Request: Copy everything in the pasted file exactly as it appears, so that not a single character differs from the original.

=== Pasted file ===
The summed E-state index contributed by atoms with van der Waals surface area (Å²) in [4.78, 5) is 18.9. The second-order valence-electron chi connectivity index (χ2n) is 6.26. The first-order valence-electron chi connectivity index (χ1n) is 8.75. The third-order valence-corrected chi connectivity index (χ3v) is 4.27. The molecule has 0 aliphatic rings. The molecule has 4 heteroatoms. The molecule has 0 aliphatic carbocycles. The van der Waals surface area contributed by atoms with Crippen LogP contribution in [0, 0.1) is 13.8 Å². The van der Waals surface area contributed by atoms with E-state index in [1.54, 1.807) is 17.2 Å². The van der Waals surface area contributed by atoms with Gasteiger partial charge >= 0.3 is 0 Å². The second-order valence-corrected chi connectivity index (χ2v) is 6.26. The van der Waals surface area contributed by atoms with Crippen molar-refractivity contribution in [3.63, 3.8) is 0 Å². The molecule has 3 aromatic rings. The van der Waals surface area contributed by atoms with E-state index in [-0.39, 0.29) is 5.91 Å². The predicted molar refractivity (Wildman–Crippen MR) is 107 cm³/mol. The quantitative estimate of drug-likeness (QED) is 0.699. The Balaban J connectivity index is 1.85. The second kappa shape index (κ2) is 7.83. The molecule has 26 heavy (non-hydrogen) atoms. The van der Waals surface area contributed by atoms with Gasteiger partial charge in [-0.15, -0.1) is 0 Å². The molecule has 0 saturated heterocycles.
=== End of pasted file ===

The summed E-state index contributed by atoms with van der Waals surface area (Å²) in [4.78, 5) is 18.9. The second-order valence-electron chi connectivity index (χ2n) is 6.26. The first-order valence-electron chi connectivity index (χ1n) is 8.75. The third-order valence-corrected chi connectivity index (χ3v) is 4.27. The molecule has 0 aliphatic rings. The molecule has 4 heteroatoms. The molecule has 0 aliphatic carbocycles. The van der Waals surface area contributed by atoms with Crippen LogP contribution in [0, 0.1) is 13.8 Å². The van der Waals surface area contributed by atoms with E-state index in [1.54, 1.807) is 17.2 Å². The van der Waals surface area contributed by atoms with Gasteiger partial charge >= 0.3 is 0 Å². The second-order valence-corrected chi connectivity index (χ2v) is 6.26. The van der Waals surface area contributed by atoms with Crippen molar-refractivity contribution in [3.63, 3.8) is 0 Å². The molecule has 3 aromatic rings. The van der Waals surface area contributed by atoms with E-state index in [-0.39, 0.29) is 5.91 Å². The predicted molar refractivity (Wildman–Crippen MR) is 107 cm³/mol. The quantitative estimate of drug-likeness (QED) is 0.699. The Balaban J connectivity index is 1.85. The second kappa shape index (κ2) is 7.83. The molecule has 26 heavy (non-hydrogen) atoms. The van der Waals surface area contributed by atoms with Gasteiger partial charge in [-0.15, -0.1) is 0 Å². The molecule has 0 saturated heterocycles.